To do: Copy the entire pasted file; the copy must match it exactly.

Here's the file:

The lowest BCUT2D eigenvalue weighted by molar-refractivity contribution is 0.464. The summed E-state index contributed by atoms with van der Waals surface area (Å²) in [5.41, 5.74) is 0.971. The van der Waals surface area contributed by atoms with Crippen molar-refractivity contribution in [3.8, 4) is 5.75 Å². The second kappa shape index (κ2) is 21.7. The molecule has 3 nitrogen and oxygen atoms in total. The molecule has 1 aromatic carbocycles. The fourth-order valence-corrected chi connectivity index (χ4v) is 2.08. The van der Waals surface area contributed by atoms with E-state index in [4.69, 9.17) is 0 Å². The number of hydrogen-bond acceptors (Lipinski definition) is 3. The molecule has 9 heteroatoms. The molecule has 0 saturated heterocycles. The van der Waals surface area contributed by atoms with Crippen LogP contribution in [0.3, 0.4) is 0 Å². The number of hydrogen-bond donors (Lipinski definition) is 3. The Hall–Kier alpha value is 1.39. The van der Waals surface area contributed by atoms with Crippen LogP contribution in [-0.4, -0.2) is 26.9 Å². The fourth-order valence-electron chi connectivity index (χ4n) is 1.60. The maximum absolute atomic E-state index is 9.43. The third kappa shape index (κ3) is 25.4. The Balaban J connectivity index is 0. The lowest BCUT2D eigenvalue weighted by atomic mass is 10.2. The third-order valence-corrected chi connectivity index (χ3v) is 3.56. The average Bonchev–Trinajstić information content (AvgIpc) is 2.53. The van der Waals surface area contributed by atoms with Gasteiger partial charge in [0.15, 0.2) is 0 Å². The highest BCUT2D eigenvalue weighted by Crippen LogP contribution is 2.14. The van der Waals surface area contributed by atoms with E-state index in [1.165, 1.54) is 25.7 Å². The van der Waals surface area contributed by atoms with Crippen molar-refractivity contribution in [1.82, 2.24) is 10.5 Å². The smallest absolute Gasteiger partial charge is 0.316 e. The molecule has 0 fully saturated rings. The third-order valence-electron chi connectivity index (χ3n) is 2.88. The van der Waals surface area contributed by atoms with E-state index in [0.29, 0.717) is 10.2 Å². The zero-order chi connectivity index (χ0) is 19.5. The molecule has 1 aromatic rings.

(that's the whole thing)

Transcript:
The lowest BCUT2D eigenvalue weighted by molar-refractivity contribution is 0.464. The summed E-state index contributed by atoms with van der Waals surface area (Å²) in [5.41, 5.74) is 0.971. The van der Waals surface area contributed by atoms with Crippen molar-refractivity contribution in [3.8, 4) is 5.75 Å². The second kappa shape index (κ2) is 21.7. The molecule has 3 nitrogen and oxygen atoms in total. The molecule has 1 aromatic carbocycles. The fourth-order valence-corrected chi connectivity index (χ4v) is 2.08. The van der Waals surface area contributed by atoms with E-state index in [4.69, 9.17) is 0 Å². The number of hydrogen-bond acceptors (Lipinski definition) is 3. The molecule has 9 heteroatoms. The molecule has 0 saturated heterocycles. The van der Waals surface area contributed by atoms with Crippen LogP contribution in [0.3, 0.4) is 0 Å². The number of hydrogen-bond donors (Lipinski definition) is 3. The Hall–Kier alpha value is 1.39. The van der Waals surface area contributed by atoms with Crippen LogP contribution in [-0.4, -0.2) is 26.9 Å². The fourth-order valence-electron chi connectivity index (χ4n) is 1.60. The maximum absolute atomic E-state index is 9.43. The third kappa shape index (κ3) is 25.4. The Balaban J connectivity index is 0. The lowest BCUT2D eigenvalue weighted by atomic mass is 10.2. The third-order valence-corrected chi connectivity index (χ3v) is 3.56. The average Bonchev–Trinajstić information content (AvgIpc) is 2.53. The van der Waals surface area contributed by atoms with Gasteiger partial charge in [0.15, 0.2) is 0 Å². The highest BCUT2D eigenvalue weighted by Crippen LogP contribution is 2.14. The van der Waals surface area contributed by atoms with E-state index in [1.165, 1.54) is 25.7 Å². The van der Waals surface area contributed by atoms with Crippen molar-refractivity contribution in [1.82, 2.24) is 10.5 Å². The smallest absolute Gasteiger partial charge is 0.316 e. The molecule has 0 fully saturated rings. The third-order valence-electron chi connectivity index (χ3n) is 2.88. The van der Waals surface area contributed by atoms with E-state index in [0.29, 0.717) is 10.2 Å². The zero-order chi connectivity index (χ0) is 19.5. The molecule has 1 aromatic rings.